When Jair Bolsonaro, then a congressman, voted for the impeachment of President Dilma Rousseff in 2016, he criticized Brazil’s left wing, declaring, “they lost in 1964, they lost again in 2016." He then dedicated his vote to “the memory of Carlos Alberto Brilhante Ustra — the dread of Dilma Rousseff.” This quote comes to mind this week after Bolsonaro, now president of Brazil, ordered the country’s military to commemorate the anniversary of the March 31, 1964 coup that resulted in military rule and propelled Ustra’s rise.
Ustra was an army colonel who headed the Doi-Codi intelligence service in the 1970s. He became known for overseeing the use of horrifying torture techniques on political prisoners. Under his leadership, the Doi-Codi reportedly even tortured pregnant women, inserting rats into women’s vaginas and forcing their children to watch.
These are some of the stories uncovered by Brasil: Nunca Mais (Brazil: Never Again), a report by researchers who analyzed more than 4 million military documents. This investigation was followed by the 2014 report produced by the Comissão da Verdade (the National Truth Commission), which concluded that the Brazilian dictatorship committed crimes against humanity with 434 people executed or disappeared. Beyond the atrocities committed to individuals, the Public Prosecutor’s Office has denounced the violence against collective victims, such as the genocidal violence against indigenous people.
The commission recommended that the army be investigated, but the perpetrators behind these crimes have not been brought to justice. Former Brazilian president Dilma Rouseff, who was herself tortured as a political prisoner in the past, suspended army celebrations of the coup in 2011. Now, Bolsonaro wants to return to honoring this gruesome history by commemorating the military rule.
After the press and civil society criticized his decision, Bolsonaro declared that he doesn’t want to commemorate the coup, but only remember it. Yet Bolsonaro has never been shy about professing his admiration for Ustra and other regime members. He has also historically minimized the human rights abuses that occurred. He has compared a military regime to a marriage, arguing that “every once in a while, there is a problem;" remarked that the mistake of the dictatorship was to torture rather than kill opponents; and likened the summary executions of dissidents to hitting one’s children and then repenting.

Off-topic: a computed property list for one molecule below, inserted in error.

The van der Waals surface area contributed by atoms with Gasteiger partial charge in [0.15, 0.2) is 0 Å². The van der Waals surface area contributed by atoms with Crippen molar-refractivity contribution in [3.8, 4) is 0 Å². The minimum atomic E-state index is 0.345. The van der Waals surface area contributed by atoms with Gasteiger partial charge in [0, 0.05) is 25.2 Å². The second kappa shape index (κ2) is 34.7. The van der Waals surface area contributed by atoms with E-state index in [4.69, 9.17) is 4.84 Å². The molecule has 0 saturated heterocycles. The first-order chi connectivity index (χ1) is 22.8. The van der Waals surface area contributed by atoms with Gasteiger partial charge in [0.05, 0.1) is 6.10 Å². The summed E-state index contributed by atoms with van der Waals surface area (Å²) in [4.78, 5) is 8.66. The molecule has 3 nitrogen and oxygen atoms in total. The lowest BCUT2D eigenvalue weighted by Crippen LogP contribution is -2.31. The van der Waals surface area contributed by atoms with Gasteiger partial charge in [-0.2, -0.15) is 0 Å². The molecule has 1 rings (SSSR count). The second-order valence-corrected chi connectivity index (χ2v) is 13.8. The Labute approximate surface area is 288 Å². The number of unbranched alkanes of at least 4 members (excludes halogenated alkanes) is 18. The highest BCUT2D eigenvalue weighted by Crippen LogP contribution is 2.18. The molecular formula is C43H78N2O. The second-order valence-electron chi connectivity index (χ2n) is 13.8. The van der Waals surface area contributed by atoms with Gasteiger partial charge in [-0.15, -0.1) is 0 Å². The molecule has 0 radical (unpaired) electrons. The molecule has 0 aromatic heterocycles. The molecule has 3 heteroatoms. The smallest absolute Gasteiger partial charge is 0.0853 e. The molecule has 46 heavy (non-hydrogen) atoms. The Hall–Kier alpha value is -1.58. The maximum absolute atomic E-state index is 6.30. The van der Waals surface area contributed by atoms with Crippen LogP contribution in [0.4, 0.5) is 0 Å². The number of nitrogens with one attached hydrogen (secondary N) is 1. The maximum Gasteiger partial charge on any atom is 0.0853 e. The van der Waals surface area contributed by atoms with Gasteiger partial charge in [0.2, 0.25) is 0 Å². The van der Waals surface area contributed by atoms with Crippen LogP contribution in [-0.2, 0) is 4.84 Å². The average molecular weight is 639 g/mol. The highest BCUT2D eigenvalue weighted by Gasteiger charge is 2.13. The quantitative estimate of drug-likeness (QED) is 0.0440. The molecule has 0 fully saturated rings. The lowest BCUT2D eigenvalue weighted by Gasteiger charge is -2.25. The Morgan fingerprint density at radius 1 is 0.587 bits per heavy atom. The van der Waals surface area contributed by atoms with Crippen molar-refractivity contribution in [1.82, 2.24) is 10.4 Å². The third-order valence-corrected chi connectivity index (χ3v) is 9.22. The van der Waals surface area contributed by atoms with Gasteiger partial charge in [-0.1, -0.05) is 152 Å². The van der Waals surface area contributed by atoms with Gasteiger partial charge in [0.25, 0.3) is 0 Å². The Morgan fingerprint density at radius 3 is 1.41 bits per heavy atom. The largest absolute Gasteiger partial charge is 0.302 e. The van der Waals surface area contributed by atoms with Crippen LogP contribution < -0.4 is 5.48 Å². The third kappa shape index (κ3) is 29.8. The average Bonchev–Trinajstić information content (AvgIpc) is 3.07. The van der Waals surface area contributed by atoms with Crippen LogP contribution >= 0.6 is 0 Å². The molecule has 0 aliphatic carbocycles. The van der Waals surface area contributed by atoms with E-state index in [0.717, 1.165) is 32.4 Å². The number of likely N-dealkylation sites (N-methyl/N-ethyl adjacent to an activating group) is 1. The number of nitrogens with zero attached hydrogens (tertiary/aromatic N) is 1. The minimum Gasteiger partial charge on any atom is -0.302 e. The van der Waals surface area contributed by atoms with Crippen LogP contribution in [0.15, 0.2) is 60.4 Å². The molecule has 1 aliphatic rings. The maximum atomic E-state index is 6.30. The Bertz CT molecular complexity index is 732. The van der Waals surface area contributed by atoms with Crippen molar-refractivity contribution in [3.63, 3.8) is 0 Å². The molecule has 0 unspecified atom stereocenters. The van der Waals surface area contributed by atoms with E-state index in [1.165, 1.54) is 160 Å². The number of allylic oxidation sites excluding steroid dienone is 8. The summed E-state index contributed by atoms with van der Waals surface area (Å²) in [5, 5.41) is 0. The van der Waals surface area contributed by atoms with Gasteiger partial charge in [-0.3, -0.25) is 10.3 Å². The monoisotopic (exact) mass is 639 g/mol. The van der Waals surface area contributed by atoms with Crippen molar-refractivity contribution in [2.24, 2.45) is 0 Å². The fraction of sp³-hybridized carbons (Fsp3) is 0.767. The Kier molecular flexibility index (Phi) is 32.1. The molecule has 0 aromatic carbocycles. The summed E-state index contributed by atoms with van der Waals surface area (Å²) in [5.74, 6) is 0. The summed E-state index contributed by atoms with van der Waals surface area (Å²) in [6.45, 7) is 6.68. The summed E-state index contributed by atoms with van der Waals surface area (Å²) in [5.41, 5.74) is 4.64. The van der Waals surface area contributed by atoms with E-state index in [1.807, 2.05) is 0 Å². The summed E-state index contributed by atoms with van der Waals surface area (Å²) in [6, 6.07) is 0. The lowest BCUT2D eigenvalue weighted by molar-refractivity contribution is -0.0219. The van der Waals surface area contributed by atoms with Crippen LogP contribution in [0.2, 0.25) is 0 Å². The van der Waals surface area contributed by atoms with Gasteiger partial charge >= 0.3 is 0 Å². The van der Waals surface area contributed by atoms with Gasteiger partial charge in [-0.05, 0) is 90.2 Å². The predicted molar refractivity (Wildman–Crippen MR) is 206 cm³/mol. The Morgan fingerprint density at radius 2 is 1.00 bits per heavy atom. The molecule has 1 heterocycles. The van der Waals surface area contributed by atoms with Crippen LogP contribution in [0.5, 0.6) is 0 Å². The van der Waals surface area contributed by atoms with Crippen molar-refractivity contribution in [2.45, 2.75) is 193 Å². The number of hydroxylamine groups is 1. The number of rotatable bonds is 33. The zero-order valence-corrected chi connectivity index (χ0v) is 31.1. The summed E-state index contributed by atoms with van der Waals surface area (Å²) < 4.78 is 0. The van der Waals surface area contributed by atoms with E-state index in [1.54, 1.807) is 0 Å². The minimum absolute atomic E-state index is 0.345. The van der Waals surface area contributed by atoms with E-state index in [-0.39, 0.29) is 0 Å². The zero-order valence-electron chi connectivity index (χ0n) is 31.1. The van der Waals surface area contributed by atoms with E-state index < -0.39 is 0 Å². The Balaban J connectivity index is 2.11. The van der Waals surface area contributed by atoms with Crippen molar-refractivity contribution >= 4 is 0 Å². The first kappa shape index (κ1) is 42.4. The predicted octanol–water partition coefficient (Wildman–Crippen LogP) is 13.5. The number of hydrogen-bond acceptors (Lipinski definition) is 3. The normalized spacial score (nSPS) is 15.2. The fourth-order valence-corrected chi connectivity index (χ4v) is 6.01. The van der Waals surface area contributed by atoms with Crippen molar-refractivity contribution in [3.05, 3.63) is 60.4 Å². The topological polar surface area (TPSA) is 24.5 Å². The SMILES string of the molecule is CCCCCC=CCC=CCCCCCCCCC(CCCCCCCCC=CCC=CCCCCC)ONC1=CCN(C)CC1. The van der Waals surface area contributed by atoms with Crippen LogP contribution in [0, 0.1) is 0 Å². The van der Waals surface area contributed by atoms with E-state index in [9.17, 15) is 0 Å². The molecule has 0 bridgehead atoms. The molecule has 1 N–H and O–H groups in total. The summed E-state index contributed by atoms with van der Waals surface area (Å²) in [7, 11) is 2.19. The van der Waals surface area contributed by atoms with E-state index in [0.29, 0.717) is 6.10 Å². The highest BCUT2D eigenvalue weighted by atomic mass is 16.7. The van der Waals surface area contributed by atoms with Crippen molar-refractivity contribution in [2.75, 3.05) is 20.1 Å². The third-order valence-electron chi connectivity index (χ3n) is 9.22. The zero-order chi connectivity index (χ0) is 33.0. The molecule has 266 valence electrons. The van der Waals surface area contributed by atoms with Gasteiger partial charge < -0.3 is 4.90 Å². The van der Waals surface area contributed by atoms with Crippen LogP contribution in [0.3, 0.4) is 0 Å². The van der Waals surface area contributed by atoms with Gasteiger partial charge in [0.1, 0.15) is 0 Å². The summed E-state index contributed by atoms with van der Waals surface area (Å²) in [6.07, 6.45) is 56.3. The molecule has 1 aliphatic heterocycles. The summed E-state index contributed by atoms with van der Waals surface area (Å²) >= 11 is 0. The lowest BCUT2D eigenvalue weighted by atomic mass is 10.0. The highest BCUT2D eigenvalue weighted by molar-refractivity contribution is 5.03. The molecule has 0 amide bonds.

Bolsonaro’s statements on the military rule are not simply embarrassing. They also help normalize this unthinkable, ahistorical rhetoric in the public sphere.
In erasing this ugly history, Bolsonaro is likely motivated by a desire to strike back against Rousseff, as well as his long-standing obsession with the so-called communist threat and with the legacy of the rival Workers’ Party. What Bolsonaro fails to recognize is that the struggle for memory and justice is not a Workers’ Party cause, but a civil society one.
Now, Brazilian civil society is watching incredulously as the Bolsonaro government have denied the academic consensus and evoked what the scholar Jason Stanley calls a “mythic past.” It has sought to spread an idealized view of the past, in which Brazil had little corruption or urban violence and operated under a “soft” dictatorship.
These arguments, which are completely detached from evidence, have become increasingly widespread in public discourse. Celebrating the 1964 coupis just one part of a major revisionist movement that seeks to silence teachers and rewrite textbooks to align with Bolsonaro’s far-right ideology.
The social consequences are tragic. It encourages ignorance, obscures source of knowledge and promotes the mythification of a history that should not be glorified. To commemorate the coup of 1964 is to celebrate authoritarianism, censorship and above all, torture. It undermines the reality of our history as well as our sense of humanity.
Moreover, celebrating 1964 could eventually catalyze a wave of violence against progressive and left-wing activists, who have become increasingly vulnerable as Bolsonaro’s platform has gained attention. In his first presidential speech after being elected in October last year, Bolsonaro himself declared that activists in Brazil are “outlaws” who must be “banished.” Honoring the violent military crackdown on left-wing activists in the past may encourage the same behavior in the present.
Brazilian thought they were safe from the monsters of the past. We are paying the price for not having reckoned with our history, and for having granted amnesty to the military in 1979. With Bolsonaro’s comments, the monsters who went unpunished have come back to haunt the country again.
Rosana Pinheiro-Machado is an anthropologist at the Federal University of Santa Maria in Brazil.